For too many years Canada has danced around what is perhaps the central issue in social policy development. What are the most basic needs of Canadian citizens?
If one were to read a recent report from the Mowat Centre called Working Without a Net: Rethinking Canada’s Social Policy in the New Age of Work one wouldn’t think it was money.
The new report written by Sunil Johal and Jordann Thirgood attempts to make sense of of the real problems facing labour markets in a thorough way, particularly the increasingly precarious nature of work. However, the authors curiously limit themselves to six social policy areas – Employment Insurance and training, pensions, healthcare, child care, housing and employment standards. The report then does a pretty good job of showing how these particular programs are not meeting the challenges facing the labour market.
The problem with their selective focus is that it leaves out an obvious contender for retooling social policy – income transfers. Wouldn’t basic needs include a Basic Income for Canadians? This is vital to deal with increasing inequality and poverty, coupled with decreasing opportunity.
In fact, one of the challenges they pose asks “how we best move forward with a society that provides all citizens with basic needs…”
The paper seems to accept counter-intuitively that the basic needs of citizens are dominated by childcare, healthcare and affordable housing. These are called the foundational programs that the report suggests needs strengthening. What about adequate incomes with which to buy the necessities of life like food, clothing, transportation and more — things not directly provided by public programs?
Some recognition is given to selected transfers, such as reforms of Canada Pension Plan and the Guaranteed Income Supplement, the Canada Child Benefit and the Working Income Tax Benefit, which should be “reviewed for adequacy and coverage.”
Some lip-service is also provided to the inadequacy of social assistance. But it is very selective. Only once in the entire report do the authors even ponder transformational change when they discuss the issue of a guaranteed annual income (or Basic Income) and then only dismissively.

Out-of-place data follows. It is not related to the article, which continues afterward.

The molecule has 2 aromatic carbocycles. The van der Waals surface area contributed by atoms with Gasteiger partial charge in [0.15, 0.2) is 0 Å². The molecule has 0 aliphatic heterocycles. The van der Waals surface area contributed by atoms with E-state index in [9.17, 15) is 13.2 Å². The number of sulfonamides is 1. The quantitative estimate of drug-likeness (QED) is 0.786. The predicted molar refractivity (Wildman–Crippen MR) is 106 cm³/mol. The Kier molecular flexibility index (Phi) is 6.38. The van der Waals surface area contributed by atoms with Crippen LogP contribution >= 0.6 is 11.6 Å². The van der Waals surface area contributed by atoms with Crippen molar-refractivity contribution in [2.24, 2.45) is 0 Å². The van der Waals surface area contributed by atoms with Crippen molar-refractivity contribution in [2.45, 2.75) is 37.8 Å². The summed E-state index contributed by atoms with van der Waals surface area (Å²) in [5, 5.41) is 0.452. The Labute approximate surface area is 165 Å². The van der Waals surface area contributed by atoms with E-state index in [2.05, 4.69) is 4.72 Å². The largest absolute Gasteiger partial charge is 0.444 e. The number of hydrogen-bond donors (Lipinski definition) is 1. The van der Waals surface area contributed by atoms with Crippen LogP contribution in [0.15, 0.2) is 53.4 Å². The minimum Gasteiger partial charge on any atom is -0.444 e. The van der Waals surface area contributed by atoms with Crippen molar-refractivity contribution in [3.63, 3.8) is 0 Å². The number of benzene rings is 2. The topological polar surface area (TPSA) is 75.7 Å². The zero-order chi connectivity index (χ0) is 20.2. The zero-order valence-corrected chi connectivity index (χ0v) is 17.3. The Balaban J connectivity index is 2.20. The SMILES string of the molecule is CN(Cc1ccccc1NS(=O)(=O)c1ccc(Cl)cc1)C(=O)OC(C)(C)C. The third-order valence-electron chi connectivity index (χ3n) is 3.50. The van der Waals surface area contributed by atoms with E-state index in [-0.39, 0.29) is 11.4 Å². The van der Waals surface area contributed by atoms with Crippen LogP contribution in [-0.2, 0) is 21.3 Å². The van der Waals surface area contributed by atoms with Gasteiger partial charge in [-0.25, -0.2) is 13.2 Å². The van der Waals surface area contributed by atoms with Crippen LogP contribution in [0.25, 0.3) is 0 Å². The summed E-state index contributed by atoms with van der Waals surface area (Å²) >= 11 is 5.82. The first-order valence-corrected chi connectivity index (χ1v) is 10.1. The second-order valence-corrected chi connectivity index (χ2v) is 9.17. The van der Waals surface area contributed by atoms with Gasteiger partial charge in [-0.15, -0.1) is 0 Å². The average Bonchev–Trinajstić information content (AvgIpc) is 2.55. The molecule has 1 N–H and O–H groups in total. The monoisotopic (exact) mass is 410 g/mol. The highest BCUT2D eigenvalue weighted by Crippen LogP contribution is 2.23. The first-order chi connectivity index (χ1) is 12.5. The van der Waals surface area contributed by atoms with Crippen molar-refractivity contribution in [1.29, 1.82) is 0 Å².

Depicting this Basic Income as a payout to every Canadian of $15,000 each per year (i.e., $500 billion based on a population of 33 million) is nonsensical. Almost no one is arguing for a fully universal Basic Income in that sense. However, a Basic Income that is there to ensure people do not drop egregiously below the poverty line – say $15,000 or even $20,000 per year – and with a tax-back rate of 30-50 per cent is perfectly affordable. We would do this by rearranging the existing system of non-refundable and refundable tax credits. As well, there will be substantial savings by collapsing the inadequate welfare system. All of this can be done without reducing spending on other programs.
A Basic Income is the most cost-effective way of addressing both low incomes and volatile earnings, and would be a complement to affordable housing, health care and childcare, not a substitute. Indeed, it seems to be an ideal instrument for dealing with the problems of precarious employment so well outlined in the first half of the Mowat paper.
The paper makes the absurd claim that a Basic Income “would become a more realistic alternative in a job-free future, where capital resides in the hands of the few, who are taxed to provide for the needs of the many.”
The need for a Basic Income Guarantee cannot wait for such an unlikely future. It is important for policy makers and think tanks not to fall victim to what Professor Deborah Stone calls ‘path dependence.’ This is the idea that early policy decisions establish institutions and procedures that perpetuate themselves, making it difficult to find other solutions or even to adjust original policy at all.
Canada can’t afford to stay on the same path. We can’t afford a lack of creativity in social policy any longer as the inequality gap widens. The most basic needs of all Canadians are not being met and a Basic Income would address this challenge head on.
— Robin Boadway is an economist at Queen’s University and is former editor of the Canadian Journal of Economics. Roderick Benns is the publisher of Leaders and Legacies and is the author of Basic Income: How a Canadian Movement Could Change the World.